Regarding fires, explosions, and other property damages, the National Fire Protection Association (NFPA) is currently drafting a new chapter to its fire code specifically to address marijuana growing and processing facilities in response to potential hazards.
But a fire code is only as good as its enforcement. A number of states, such as Alaska and Colorado, have established that cultivators are subject to inspection by the local fire department, building inspector, or code enforcement officer to ensure that health and safety concerns are mitigated. Last year, the Colorado Fire Marshals’ Special Task Group published a "Marijuana Facility Guidance," which includes code requirements and best practices for marijuana cultivation.The city of Denver, Colorado requires certain annual operational permits from the Denver Fire Department for licensed marijuana establishments.
But what about marijuana grown in private residences? These are potentially beyond the purview of code inspectors and permitting requirements. And indeed, there have been a number of reported incidents of explosions and fires related to home marijuana growing - both legal and illegal. Last year, the Colorado Springs Gazette reported that local police have encountered an increasing number of potentially dangerous growing operations within private residences. In response to “home grown” marijuana concerns, Colorado has issued safety tips to home growers which address fire hazards from electrical equipment, proper ventilation, pesticide use, and carbon dioxide generators.
Marijuana cultivators don’t just face the risks where they grow the plant. They also face potential liability if the marijuana they produce is contaminated.
In April 2017, the Oregon Liquor Control Commission (OLCC) issued its first recall of recreational marijuana after tests at a retail store showed that a strain contained levels of the pesticide pyrethin in excess of the OLCC's acceptable limits. Earlier this year, in March, a group of medical marijuana users in Canada filed a class action suit against a marijuana producer, generally alleging that the producer sold products containing myclobutanil and bifenazate, which are reportedly considered toxic. In February, researchers found potentially dangerous bacteria and mold from medical marijuana samples in California.
These are just a few of a number of recently reported incidents involving the presence of potentially dangerous pesticides and other contaminants found in marijuana products. The Oregonian reported a couple years ago that the nascent legal marijuana cultivation industry is still working to develop safe crop treatment methods. The Oregonian noted at the time that there is an appreciable lack of research on how to fight marijuana plant infestation because of the plant’s long-standing illegal status. To further complicate the situation, because the plant is used in many different ways, the correct pesticide regimen is also not always clear.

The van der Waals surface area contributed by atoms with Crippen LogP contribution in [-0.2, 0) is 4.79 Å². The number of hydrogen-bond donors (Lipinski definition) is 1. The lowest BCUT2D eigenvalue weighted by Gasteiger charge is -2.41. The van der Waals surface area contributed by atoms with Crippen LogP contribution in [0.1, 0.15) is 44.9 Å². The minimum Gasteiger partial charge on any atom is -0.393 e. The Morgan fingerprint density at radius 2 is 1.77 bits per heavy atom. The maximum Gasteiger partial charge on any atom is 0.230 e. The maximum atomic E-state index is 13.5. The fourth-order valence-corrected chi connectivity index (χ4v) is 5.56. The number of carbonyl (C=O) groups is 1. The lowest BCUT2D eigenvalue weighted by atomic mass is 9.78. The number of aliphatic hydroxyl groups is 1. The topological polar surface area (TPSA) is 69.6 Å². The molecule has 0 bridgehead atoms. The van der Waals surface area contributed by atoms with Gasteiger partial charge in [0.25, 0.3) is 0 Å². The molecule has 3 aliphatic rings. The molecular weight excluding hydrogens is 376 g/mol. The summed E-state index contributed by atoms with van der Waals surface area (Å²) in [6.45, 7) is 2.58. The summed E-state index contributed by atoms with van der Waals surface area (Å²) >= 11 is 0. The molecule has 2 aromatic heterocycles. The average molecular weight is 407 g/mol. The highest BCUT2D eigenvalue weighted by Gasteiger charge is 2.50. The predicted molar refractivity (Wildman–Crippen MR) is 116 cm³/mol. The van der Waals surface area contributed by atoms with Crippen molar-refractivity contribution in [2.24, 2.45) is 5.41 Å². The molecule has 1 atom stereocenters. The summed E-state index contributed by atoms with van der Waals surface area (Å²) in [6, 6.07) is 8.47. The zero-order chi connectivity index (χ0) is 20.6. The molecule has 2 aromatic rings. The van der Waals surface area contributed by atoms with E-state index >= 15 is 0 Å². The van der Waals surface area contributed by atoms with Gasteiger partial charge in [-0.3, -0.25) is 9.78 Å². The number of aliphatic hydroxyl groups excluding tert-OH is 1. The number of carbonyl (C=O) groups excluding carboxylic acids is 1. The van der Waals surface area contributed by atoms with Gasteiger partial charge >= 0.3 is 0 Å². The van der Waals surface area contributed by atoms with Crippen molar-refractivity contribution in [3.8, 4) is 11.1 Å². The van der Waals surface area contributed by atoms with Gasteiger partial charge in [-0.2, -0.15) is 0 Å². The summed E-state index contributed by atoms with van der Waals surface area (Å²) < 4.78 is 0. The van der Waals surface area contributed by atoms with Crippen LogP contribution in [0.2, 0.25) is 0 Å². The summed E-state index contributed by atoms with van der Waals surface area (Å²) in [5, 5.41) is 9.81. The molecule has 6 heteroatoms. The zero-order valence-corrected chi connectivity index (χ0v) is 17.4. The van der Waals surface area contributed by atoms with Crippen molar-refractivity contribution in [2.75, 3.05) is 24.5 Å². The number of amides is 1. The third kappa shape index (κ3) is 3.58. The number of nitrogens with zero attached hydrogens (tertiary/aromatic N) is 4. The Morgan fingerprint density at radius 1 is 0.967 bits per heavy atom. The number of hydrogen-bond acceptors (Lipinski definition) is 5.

Despite this lack of clarity, states have been proactively regulating pesticide use. For example, Oregon's Department of Agriculture maintains a list of pesticide products allowed in the production of marijuana. The Oregon Health Authority requires all “marijuana items” produced for the medical or retail marijuana market to be sampled and tested for pesticide and solvent levels by accredited and licensed laboratories. The Oregon Authority also published action levels for different pesticides, noting, however, that there is little research "to establish toxicity-based tolerances for pesticide residues in cannabis products."Alaska, Colorado, Washington, and many other states have also published lists of permitted and prohibited pesticides and other crop treatment chemicals.
So what’s the best way to protect against the potential risks in cultivating marijuana? There is no easy answer. The potential risks found on the farm, in the house, or in the basement, and the risks of crop contamination are all evolving issues. The ISO Emerging Issues team continues to research and track potential considerations related to marijuana. You can find more of our research here.
Stay tuned for our next installment, when we'll take a look at potential risks related to manufacturing finished marijuana products, including marijuana concentrates and marijuana-infused food.
Lucian McMahon is a product development specialist with the ISO Emerging Issues team. You can contact Lucian at email@example.com.